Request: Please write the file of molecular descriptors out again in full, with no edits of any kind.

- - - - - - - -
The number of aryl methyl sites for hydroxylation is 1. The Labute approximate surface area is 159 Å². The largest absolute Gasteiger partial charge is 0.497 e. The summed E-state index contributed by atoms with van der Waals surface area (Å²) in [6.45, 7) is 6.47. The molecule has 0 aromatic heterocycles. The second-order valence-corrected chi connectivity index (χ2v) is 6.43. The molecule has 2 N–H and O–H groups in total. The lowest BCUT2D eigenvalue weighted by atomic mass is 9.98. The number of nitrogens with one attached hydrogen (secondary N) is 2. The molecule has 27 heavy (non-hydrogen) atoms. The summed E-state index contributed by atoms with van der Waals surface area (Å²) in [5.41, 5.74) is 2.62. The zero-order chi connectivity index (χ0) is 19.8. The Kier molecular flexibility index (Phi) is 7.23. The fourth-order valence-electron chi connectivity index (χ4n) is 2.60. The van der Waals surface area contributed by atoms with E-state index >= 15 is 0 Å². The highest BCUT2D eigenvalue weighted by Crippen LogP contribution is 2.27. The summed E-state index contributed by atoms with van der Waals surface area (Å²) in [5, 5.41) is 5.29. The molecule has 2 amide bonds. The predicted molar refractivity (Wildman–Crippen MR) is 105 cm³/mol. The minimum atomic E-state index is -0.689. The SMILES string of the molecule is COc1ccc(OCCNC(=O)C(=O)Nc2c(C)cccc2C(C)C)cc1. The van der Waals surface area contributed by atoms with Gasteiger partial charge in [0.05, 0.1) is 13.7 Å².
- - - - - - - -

The number of aryl methyl sites for hydroxylation is 1. The Labute approximate surface area is 159 Å². The largest absolute Gasteiger partial charge is 0.497 e. The summed E-state index contributed by atoms with van der Waals surface area (Å²) in [6.45, 7) is 6.47. The molecule has 0 aromatic heterocycles. The second-order valence-corrected chi connectivity index (χ2v) is 6.43. The molecule has 2 N–H and O–H groups in total. The lowest BCUT2D eigenvalue weighted by atomic mass is 9.98. The number of nitrogens with one attached hydrogen (secondary N) is 2. The molecule has 27 heavy (non-hydrogen) atoms. The summed E-state index contributed by atoms with van der Waals surface area (Å²) in [5.41, 5.74) is 2.62. The zero-order chi connectivity index (χ0) is 19.8. The Kier molecular flexibility index (Phi) is 7.23. The fourth-order valence-electron chi connectivity index (χ4n) is 2.60. The van der Waals surface area contributed by atoms with E-state index >= 15 is 0 Å². The highest BCUT2D eigenvalue weighted by Crippen LogP contribution is 2.27. The summed E-state index contributed by atoms with van der Waals surface area (Å²) in [5, 5.41) is 5.29. The molecule has 2 amide bonds. The predicted molar refractivity (Wildman–Crippen MR) is 105 cm³/mol. The minimum atomic E-state index is -0.689. The SMILES string of the molecule is COc1ccc(OCCNC(=O)C(=O)Nc2c(C)cccc2C(C)C)cc1. The van der Waals surface area contributed by atoms with Gasteiger partial charge in [0.05, 0.1) is 13.7 Å².